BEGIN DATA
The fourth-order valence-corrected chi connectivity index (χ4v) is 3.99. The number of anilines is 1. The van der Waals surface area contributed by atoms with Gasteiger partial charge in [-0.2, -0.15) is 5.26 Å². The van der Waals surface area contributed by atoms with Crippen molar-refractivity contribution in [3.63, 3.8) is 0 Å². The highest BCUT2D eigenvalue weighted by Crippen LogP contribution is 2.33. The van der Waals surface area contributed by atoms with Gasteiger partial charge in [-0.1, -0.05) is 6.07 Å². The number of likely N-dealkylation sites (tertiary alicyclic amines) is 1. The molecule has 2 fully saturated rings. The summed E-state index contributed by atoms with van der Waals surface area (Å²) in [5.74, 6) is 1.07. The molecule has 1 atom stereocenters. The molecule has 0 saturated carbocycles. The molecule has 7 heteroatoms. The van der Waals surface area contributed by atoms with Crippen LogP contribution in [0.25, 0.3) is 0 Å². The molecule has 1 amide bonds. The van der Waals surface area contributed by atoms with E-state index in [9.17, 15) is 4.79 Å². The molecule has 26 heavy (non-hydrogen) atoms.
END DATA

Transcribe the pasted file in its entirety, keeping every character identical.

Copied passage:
The fourth-order valence-corrected chi connectivity index (χ4v) is 3.99. The number of anilines is 1. The van der Waals surface area contributed by atoms with Gasteiger partial charge in [-0.2, -0.15) is 5.26 Å². The van der Waals surface area contributed by atoms with Crippen molar-refractivity contribution in [3.63, 3.8) is 0 Å². The highest BCUT2D eigenvalue weighted by Crippen LogP contribution is 2.33. The van der Waals surface area contributed by atoms with Gasteiger partial charge in [-0.1, -0.05) is 6.07 Å². The number of likely N-dealkylation sites (tertiary alicyclic amines) is 1. The molecule has 2 fully saturated rings. The summed E-state index contributed by atoms with van der Waals surface area (Å²) in [5.74, 6) is 1.07. The molecule has 1 atom stereocenters. The molecule has 0 saturated carbocycles. The molecule has 7 heteroatoms. The van der Waals surface area contributed by atoms with Crippen LogP contribution in [0.25, 0.3) is 0 Å². The molecule has 1 amide bonds. The van der Waals surface area contributed by atoms with E-state index in [9.17, 15) is 4.79 Å². The molecule has 26 heavy (non-hydrogen) atoms.